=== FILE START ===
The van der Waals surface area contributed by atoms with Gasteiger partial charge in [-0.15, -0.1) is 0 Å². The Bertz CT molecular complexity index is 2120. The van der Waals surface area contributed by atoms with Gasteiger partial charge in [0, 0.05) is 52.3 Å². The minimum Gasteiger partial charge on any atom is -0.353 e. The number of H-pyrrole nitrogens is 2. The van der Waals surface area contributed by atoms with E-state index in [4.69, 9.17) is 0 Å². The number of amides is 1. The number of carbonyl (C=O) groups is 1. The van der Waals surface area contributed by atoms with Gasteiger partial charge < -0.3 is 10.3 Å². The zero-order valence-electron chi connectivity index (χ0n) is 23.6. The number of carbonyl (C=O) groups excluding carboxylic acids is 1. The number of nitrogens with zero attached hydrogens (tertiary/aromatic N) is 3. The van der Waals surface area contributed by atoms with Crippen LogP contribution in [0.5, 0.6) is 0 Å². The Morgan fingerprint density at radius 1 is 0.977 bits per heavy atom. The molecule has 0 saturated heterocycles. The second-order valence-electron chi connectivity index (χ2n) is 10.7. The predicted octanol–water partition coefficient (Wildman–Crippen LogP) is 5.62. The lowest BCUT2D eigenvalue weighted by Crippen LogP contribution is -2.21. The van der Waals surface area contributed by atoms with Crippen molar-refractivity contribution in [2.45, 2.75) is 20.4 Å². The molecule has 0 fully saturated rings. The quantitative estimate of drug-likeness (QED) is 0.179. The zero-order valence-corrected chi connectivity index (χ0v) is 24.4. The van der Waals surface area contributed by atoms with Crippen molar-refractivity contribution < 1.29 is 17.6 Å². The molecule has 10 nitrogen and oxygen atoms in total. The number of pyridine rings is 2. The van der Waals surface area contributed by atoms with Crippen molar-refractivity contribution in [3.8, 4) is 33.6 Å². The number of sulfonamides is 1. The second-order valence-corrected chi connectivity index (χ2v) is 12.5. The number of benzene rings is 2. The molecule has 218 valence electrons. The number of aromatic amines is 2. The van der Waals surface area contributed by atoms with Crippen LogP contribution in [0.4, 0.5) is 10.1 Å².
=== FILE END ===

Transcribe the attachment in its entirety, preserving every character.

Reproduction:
The van der Waals surface area contributed by atoms with Gasteiger partial charge in [-0.15, -0.1) is 0 Å². The Bertz CT molecular complexity index is 2120. The van der Waals surface area contributed by atoms with Gasteiger partial charge in [0, 0.05) is 52.3 Å². The minimum Gasteiger partial charge on any atom is -0.353 e. The number of H-pyrrole nitrogens is 2. The van der Waals surface area contributed by atoms with E-state index in [4.69, 9.17) is 0 Å². The number of amides is 1. The number of carbonyl (C=O) groups is 1. The van der Waals surface area contributed by atoms with Gasteiger partial charge < -0.3 is 10.3 Å². The zero-order valence-electron chi connectivity index (χ0n) is 23.6. The number of carbonyl (C=O) groups excluding carboxylic acids is 1. The number of nitrogens with zero attached hydrogens (tertiary/aromatic N) is 3. The van der Waals surface area contributed by atoms with Crippen LogP contribution in [0.5, 0.6) is 0 Å². The Morgan fingerprint density at radius 1 is 0.977 bits per heavy atom. The molecule has 0 saturated heterocycles. The second-order valence-electron chi connectivity index (χ2n) is 10.7. The predicted octanol–water partition coefficient (Wildman–Crippen LogP) is 5.62. The lowest BCUT2D eigenvalue weighted by Crippen LogP contribution is -2.21. The van der Waals surface area contributed by atoms with Crippen molar-refractivity contribution in [2.45, 2.75) is 20.4 Å². The molecule has 0 fully saturated rings. The quantitative estimate of drug-likeness (QED) is 0.179. The zero-order valence-corrected chi connectivity index (χ0v) is 24.4. The van der Waals surface area contributed by atoms with Crippen molar-refractivity contribution < 1.29 is 17.6 Å². The molecule has 10 nitrogen and oxygen atoms in total. The number of pyridine rings is 2. The van der Waals surface area contributed by atoms with Crippen molar-refractivity contribution in [3.8, 4) is 33.6 Å². The number of sulfonamides is 1. The second-order valence-corrected chi connectivity index (χ2v) is 12.5. The number of benzene rings is 2. The molecule has 218 valence electrons. The number of aromatic amines is 2. The van der Waals surface area contributed by atoms with Crippen LogP contribution in [0.4, 0.5) is 10.1 Å².